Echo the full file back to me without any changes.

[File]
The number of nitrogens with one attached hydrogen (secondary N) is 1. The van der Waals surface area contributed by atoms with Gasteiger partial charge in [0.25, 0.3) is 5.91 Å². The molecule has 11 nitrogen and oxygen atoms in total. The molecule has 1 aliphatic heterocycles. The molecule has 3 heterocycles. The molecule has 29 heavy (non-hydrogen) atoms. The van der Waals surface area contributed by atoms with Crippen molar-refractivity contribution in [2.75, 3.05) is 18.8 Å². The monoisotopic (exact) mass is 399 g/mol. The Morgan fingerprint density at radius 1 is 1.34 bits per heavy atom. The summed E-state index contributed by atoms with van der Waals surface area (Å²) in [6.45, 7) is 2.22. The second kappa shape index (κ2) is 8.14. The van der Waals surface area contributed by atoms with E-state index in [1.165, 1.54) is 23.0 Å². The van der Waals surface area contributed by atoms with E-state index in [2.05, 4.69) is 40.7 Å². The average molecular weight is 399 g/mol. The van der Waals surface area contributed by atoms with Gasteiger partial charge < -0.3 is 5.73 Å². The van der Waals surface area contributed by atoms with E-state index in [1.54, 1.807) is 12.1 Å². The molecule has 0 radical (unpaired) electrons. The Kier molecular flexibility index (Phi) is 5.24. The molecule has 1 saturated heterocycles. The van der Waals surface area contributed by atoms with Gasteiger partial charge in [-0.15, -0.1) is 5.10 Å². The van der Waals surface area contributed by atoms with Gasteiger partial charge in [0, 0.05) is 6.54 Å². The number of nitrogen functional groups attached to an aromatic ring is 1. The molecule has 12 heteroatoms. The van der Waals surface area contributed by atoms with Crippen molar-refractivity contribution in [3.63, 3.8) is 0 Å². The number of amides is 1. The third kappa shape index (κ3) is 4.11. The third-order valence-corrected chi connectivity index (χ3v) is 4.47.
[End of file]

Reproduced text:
The number of nitrogens with one attached hydrogen (secondary N) is 1. The van der Waals surface area contributed by atoms with Gasteiger partial charge in [0.25, 0.3) is 5.91 Å². The molecule has 11 nitrogen and oxygen atoms in total. The molecule has 1 aliphatic heterocycles. The molecule has 3 heterocycles. The molecule has 29 heavy (non-hydrogen) atoms. The van der Waals surface area contributed by atoms with Crippen molar-refractivity contribution in [2.75, 3.05) is 18.8 Å². The monoisotopic (exact) mass is 399 g/mol. The Morgan fingerprint density at radius 1 is 1.34 bits per heavy atom. The summed E-state index contributed by atoms with van der Waals surface area (Å²) in [6.45, 7) is 2.22. The second kappa shape index (κ2) is 8.14. The van der Waals surface area contributed by atoms with E-state index in [1.165, 1.54) is 23.0 Å². The van der Waals surface area contributed by atoms with E-state index in [2.05, 4.69) is 40.7 Å². The average molecular weight is 399 g/mol. The van der Waals surface area contributed by atoms with Gasteiger partial charge < -0.3 is 5.73 Å². The van der Waals surface area contributed by atoms with E-state index in [1.54, 1.807) is 12.1 Å². The molecule has 0 radical (unpaired) electrons. The Kier molecular flexibility index (Phi) is 5.24. The molecule has 1 saturated heterocycles. The van der Waals surface area contributed by atoms with Gasteiger partial charge in [-0.15, -0.1) is 5.10 Å². The van der Waals surface area contributed by atoms with Gasteiger partial charge in [0, 0.05) is 6.54 Å². The number of nitrogen functional groups attached to an aromatic ring is 1. The molecule has 12 heteroatoms. The van der Waals surface area contributed by atoms with Crippen molar-refractivity contribution in [3.63, 3.8) is 0 Å². The number of amides is 1. The third kappa shape index (κ3) is 4.11. The third-order valence-corrected chi connectivity index (χ3v) is 4.47.